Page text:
The first amendment has been proposed to add the words "until the General Convention 2009" in order to give a time limit to this commitment of restraint in episcopal elections.
Frank Wade, the chair of the Special Committee, said that the acts of one General Convention cannot bind another General Convention. We could add these words to every resolution the house passes. This amendment doesn't add anything and complicates much. A liberal deputy expressed his frustration that those who have been so critical of the actions of our Convention have not been willing to be in conversation with us.
The amendment was defeated on a voice vote. The chaplain came forward to lead us in prayer before the vote on the main resolution.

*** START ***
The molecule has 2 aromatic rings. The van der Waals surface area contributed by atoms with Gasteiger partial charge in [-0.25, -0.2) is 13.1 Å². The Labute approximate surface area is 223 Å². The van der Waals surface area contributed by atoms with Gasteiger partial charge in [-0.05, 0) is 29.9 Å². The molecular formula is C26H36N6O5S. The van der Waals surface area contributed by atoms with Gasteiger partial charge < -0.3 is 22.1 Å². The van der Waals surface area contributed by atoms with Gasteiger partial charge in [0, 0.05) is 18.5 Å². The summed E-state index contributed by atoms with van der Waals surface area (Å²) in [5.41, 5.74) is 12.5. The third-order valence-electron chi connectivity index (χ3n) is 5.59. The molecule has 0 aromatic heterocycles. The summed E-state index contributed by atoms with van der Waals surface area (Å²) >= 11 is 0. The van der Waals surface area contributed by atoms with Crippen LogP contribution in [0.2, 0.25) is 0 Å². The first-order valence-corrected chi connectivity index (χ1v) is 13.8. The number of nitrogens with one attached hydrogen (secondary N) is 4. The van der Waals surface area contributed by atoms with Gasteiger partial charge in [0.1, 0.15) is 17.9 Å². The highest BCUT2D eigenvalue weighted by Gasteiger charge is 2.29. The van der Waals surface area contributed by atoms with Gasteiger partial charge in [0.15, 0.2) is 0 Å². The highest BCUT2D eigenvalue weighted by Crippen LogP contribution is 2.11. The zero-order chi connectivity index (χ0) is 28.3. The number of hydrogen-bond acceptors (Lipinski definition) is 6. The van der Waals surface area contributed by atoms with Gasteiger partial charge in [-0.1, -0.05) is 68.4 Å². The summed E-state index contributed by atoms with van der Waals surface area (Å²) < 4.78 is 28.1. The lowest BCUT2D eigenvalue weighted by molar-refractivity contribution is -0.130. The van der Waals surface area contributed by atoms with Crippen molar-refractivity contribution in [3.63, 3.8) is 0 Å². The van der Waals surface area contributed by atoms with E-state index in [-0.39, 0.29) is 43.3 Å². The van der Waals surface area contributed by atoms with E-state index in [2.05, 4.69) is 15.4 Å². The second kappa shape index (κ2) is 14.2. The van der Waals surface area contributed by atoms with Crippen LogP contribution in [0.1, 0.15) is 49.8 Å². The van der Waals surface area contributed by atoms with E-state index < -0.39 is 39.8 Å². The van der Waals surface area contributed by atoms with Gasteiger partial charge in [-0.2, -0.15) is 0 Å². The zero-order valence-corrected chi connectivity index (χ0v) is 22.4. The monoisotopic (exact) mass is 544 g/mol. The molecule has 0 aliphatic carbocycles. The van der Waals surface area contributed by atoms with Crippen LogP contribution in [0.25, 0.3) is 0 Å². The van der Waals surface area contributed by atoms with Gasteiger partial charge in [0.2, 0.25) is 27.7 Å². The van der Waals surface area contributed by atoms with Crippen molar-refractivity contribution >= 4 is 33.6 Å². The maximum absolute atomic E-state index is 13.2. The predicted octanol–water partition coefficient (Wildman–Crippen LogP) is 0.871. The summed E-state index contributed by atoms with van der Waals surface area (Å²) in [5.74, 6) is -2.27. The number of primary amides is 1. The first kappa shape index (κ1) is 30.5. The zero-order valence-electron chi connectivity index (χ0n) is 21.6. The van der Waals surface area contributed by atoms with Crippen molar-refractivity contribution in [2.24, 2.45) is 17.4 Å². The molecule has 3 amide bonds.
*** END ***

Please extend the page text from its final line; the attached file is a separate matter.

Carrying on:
For me (and for most of us) this is a difficult and conflictive vote. For the sake of remaining in conversation with the full Anglican Communion, we are denying some of the gifts that are ours and the potential for leadership from some of our gay and lesbian leaders. If we pass this, we do so on the backs of some of my friends; some of the priests who I hold in highest regard and hope one day may be bishops among us. I voted "yes" along with the rest of the Arkansas deputation, but I felt my throat choke as I cast my vote.
The Electronic results of our vote by orders is:
Needed to pass:
Lay: 72, yes; //21,no // 11 divided -- Yes 72 // 32 No & Divided 77%
Clerical: 75, yes; // 24,no // 10 divided -- Yes 75 // 32 No & Divided 76%
The resolution carried.